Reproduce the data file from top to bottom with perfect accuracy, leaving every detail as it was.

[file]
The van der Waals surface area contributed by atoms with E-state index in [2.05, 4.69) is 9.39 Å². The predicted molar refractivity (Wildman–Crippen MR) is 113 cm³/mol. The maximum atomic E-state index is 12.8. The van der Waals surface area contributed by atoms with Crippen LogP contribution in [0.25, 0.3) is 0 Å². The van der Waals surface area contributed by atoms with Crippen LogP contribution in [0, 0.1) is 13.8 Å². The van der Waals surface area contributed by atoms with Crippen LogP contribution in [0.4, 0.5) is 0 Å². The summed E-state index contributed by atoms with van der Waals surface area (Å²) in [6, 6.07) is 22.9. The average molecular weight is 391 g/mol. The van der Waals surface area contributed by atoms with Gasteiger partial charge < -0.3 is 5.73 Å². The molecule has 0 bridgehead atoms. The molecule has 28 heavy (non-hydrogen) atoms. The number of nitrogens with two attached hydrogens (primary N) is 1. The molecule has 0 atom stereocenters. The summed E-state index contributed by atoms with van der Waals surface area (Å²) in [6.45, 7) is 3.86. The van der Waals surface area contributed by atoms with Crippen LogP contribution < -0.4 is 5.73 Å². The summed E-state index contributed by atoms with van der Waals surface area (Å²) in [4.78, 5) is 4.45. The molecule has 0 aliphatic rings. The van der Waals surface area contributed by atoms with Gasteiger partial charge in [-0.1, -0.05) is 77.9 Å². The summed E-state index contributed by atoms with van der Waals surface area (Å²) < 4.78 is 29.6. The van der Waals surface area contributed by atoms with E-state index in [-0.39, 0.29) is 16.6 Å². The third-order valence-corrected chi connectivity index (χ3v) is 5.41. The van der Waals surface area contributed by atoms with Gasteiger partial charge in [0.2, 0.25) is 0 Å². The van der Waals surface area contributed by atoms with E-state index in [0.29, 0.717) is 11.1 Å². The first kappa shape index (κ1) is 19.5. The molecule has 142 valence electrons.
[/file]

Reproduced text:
The van der Waals surface area contributed by atoms with E-state index in [2.05, 4.69) is 9.39 Å². The predicted molar refractivity (Wildman–Crippen MR) is 113 cm³/mol. The maximum atomic E-state index is 12.8. The van der Waals surface area contributed by atoms with Crippen LogP contribution in [0.25, 0.3) is 0 Å². The van der Waals surface area contributed by atoms with Crippen LogP contribution in [0, 0.1) is 13.8 Å². The van der Waals surface area contributed by atoms with Crippen LogP contribution in [0.4, 0.5) is 0 Å². The summed E-state index contributed by atoms with van der Waals surface area (Å²) in [6, 6.07) is 22.9. The average molecular weight is 391 g/mol. The van der Waals surface area contributed by atoms with Gasteiger partial charge < -0.3 is 5.73 Å². The molecule has 0 bridgehead atoms. The molecule has 28 heavy (non-hydrogen) atoms. The number of nitrogens with two attached hydrogens (primary N) is 1. The molecule has 0 atom stereocenters. The summed E-state index contributed by atoms with van der Waals surface area (Å²) in [6.45, 7) is 3.86. The van der Waals surface area contributed by atoms with Crippen LogP contribution < -0.4 is 5.73 Å². The summed E-state index contributed by atoms with van der Waals surface area (Å²) in [4.78, 5) is 4.45. The molecule has 0 aliphatic rings. The van der Waals surface area contributed by atoms with Gasteiger partial charge in [-0.1, -0.05) is 77.9 Å². The summed E-state index contributed by atoms with van der Waals surface area (Å²) < 4.78 is 29.6. The van der Waals surface area contributed by atoms with E-state index in [-0.39, 0.29) is 16.6 Å². The third-order valence-corrected chi connectivity index (χ3v) is 5.41. The van der Waals surface area contributed by atoms with Gasteiger partial charge in [0.2, 0.25) is 0 Å². The van der Waals surface area contributed by atoms with E-state index in [0.29, 0.717) is 11.1 Å². The first kappa shape index (κ1) is 19.5. The molecule has 142 valence electrons.